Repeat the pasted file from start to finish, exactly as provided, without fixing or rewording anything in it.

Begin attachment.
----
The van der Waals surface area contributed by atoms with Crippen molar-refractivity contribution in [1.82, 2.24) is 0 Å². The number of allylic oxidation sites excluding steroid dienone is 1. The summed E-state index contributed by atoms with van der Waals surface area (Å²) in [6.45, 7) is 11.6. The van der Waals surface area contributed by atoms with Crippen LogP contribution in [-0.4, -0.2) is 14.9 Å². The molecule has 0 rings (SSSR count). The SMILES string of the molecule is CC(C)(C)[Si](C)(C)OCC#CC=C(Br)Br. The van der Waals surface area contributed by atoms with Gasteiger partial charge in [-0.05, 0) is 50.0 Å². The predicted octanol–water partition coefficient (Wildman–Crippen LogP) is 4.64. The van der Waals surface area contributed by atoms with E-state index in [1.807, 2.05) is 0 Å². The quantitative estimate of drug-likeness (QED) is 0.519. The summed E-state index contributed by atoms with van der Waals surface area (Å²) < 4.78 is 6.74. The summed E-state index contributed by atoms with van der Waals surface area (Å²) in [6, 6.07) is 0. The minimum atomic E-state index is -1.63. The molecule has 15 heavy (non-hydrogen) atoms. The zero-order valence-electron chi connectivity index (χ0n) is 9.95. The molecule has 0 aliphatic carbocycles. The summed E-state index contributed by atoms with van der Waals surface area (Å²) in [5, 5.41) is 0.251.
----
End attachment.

The van der Waals surface area contributed by atoms with Crippen molar-refractivity contribution in [1.82, 2.24) is 0 Å². The number of allylic oxidation sites excluding steroid dienone is 1. The summed E-state index contributed by atoms with van der Waals surface area (Å²) in [6.45, 7) is 11.6. The van der Waals surface area contributed by atoms with Crippen LogP contribution in [-0.4, -0.2) is 14.9 Å². The molecule has 0 rings (SSSR count). The SMILES string of the molecule is CC(C)(C)[Si](C)(C)OCC#CC=C(Br)Br. The van der Waals surface area contributed by atoms with Gasteiger partial charge in [-0.05, 0) is 50.0 Å². The predicted octanol–water partition coefficient (Wildman–Crippen LogP) is 4.64. The van der Waals surface area contributed by atoms with E-state index in [1.807, 2.05) is 0 Å². The quantitative estimate of drug-likeness (QED) is 0.519. The summed E-state index contributed by atoms with van der Waals surface area (Å²) < 4.78 is 6.74. The summed E-state index contributed by atoms with van der Waals surface area (Å²) in [6, 6.07) is 0. The minimum atomic E-state index is -1.63. The molecule has 15 heavy (non-hydrogen) atoms. The zero-order valence-electron chi connectivity index (χ0n) is 9.95. The molecule has 0 aliphatic carbocycles. The summed E-state index contributed by atoms with van der Waals surface area (Å²) in [5, 5.41) is 0.251.